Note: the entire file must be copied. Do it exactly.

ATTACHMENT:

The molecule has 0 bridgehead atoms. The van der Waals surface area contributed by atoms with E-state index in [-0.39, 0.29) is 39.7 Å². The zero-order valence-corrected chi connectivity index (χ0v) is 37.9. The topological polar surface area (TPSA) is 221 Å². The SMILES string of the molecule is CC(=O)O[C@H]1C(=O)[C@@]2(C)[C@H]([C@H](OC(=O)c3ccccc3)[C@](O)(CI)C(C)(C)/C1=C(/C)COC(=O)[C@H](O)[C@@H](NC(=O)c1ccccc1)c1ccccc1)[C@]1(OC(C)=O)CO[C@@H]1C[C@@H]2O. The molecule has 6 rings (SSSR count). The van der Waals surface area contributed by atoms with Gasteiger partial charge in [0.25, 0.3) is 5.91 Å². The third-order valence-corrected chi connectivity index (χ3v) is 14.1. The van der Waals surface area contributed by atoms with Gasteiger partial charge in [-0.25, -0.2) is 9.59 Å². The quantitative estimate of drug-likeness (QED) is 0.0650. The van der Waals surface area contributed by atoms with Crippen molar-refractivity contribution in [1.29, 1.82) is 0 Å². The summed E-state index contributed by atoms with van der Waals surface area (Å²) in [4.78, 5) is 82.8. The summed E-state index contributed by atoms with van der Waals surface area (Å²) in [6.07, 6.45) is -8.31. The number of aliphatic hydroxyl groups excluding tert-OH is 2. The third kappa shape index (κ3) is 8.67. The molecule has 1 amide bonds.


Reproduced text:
The molecule has 0 bridgehead atoms. The van der Waals surface area contributed by atoms with E-state index in [-0.39, 0.29) is 39.7 Å². The zero-order valence-corrected chi connectivity index (χ0v) is 37.9. The topological polar surface area (TPSA) is 221 Å². The SMILES string of the molecule is CC(=O)O[C@H]1C(=O)[C@@]2(C)[C@H]([C@H](OC(=O)c3ccccc3)[C@](O)(CI)C(C)(C)/C1=C(/C)COC(=O)[C@H](O)[C@@H](NC(=O)c1ccccc1)c1ccccc1)[C@]1(OC(C)=O)CO[C@@H]1C[C@@H]2O. The molecule has 6 rings (SSSR count). The van der Waals surface area contributed by atoms with Gasteiger partial charge in [0.25, 0.3) is 5.91 Å². The third-order valence-corrected chi connectivity index (χ3v) is 14.1. The van der Waals surface area contributed by atoms with Gasteiger partial charge in [-0.25, -0.2) is 9.59 Å². The quantitative estimate of drug-likeness (QED) is 0.0650. The van der Waals surface area contributed by atoms with Crippen molar-refractivity contribution in [1.29, 1.82) is 0 Å². The summed E-state index contributed by atoms with van der Waals surface area (Å²) in [4.78, 5) is 82.8. The summed E-state index contributed by atoms with van der Waals surface area (Å²) in [6.07, 6.45) is -8.31. The number of aliphatic hydroxyl groups excluding tert-OH is 2. The third kappa shape index (κ3) is 8.67. The molecule has 1 amide bonds.